Fixture of Carson City, Eugene Chaney Jr. dies |

Fixture of Carson City, Eugene Chaney Jr. dies

Dave Frank
Appeal Staff Writer

Described by friends as a “fixture” of Carson City, Eugene Chaney Jr. was lauded for his generosity.

Chaney, owner and founder of the Carson Horseshoe Club, died on Monday. He was 67.

“It’s easy to talk this way about someone who’s passed, but in all sincerity, (he embodied) the old saying, ‘he’d give you the shirt of his back.’ I’d seen him personally loan out money to his customers and people who knew he was a man of substance,” said Chuck Murray, a friend of Chaney’s.

Murray, the owner of a Carson City insurance company, said Chaney liked to golf when he wasn’t working but most of all liked visiting with friends.

Besides being a good friend, Chaney was a “very astute” businessman, said Morey Tresnit, co-owner of Mo & Sluggo’s Bar & Grill.

Tresnit said his favorite promotion of Chaney’s was a commercial for the Horseshoe Club where Chaney was standing in his casino and was then hit in the head by a flying Horseshoe.

“It was just really catchy,” Tresnit said.

Mayor Marv Teixeira said he met Chaney about 25 years ago when he was in marketing with IBM and Chaney was getting the casino started.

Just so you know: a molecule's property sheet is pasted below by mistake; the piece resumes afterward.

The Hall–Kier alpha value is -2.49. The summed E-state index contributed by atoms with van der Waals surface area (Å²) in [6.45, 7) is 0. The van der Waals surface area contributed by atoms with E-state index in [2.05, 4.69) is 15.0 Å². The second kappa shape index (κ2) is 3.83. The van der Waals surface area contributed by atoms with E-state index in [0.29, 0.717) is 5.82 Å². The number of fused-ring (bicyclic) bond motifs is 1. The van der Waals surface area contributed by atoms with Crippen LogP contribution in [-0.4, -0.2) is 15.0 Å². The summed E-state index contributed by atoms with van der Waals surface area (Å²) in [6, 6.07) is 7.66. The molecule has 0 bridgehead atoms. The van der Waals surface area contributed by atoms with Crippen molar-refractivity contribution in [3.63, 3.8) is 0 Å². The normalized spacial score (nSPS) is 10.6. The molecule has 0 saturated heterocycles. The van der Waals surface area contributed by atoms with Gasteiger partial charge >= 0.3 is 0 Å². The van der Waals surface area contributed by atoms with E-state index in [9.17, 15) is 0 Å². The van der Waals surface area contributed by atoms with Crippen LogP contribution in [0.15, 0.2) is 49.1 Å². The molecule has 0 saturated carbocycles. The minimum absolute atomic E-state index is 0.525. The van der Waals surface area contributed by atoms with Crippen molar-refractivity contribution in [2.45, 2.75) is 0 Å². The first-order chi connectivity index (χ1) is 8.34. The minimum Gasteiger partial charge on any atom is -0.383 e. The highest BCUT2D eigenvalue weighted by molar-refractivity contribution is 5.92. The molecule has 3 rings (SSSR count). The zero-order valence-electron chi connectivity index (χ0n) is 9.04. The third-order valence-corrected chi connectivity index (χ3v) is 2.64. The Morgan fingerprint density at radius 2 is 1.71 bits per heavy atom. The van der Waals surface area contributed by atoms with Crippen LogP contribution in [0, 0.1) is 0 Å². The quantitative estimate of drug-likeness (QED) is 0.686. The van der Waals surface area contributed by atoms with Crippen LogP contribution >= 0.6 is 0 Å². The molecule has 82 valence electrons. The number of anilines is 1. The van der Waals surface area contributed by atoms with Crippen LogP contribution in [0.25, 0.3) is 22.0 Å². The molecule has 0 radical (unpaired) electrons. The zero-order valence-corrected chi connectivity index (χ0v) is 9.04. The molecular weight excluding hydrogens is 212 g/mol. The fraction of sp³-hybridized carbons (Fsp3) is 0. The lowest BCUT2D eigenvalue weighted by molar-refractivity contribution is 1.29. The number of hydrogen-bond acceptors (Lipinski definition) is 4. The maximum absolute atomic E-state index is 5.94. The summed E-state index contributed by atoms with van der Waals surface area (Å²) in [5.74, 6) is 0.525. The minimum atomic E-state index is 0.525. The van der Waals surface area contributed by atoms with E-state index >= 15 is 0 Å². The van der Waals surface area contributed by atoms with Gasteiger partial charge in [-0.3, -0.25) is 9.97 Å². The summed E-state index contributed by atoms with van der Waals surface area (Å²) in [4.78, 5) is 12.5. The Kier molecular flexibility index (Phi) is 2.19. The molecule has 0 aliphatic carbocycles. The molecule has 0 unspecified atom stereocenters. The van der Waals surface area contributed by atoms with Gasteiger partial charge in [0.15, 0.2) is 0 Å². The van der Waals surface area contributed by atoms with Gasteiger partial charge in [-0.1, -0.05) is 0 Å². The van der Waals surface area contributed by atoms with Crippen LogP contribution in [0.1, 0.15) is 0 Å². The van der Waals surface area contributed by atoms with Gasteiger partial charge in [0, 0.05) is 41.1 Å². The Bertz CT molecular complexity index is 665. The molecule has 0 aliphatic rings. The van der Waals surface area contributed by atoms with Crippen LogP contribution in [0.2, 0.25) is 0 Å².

He was a “heck of a nice man,” said Teixeira, who noticed Chaney had been sick lately.

“He was a diabetic like I am, so we’d always compare notes.”

When he started the club in 1973, Chaney had experience in casinos. He had grown up on a tobacco and corn farm in Maryland, working there during the day and at a casino, owned by his father, at night.

Chaney then got a business degree at the University of North Carolina and was getting ready to go to Georgetown University for law. He went back home to take care of his sick father, said one of Chaney’s daughters, Jeanette Kelley.

Chaney was the rebellious child in the family, she said, and moved to Nevada because he’d visited before and decided he wanted to go.

“He loved Carson, he loved the community, he loved that it was so laid back – and that it kind of had a partying thing, too – and just loved hanging out and loved the dry climate and loved the sunshine all the time and the breeze.”

Chaney asked to be buried in the town of Genoa, she said, because he thought it was beautiful.

Funeral services will be at 2 p.m. Monday at United Methodist Church in Carson City. A memorial celebration will follow at 5 p.m. at the Horseshoe Club.

• Contact reporter Dave Frank at or 881-1212.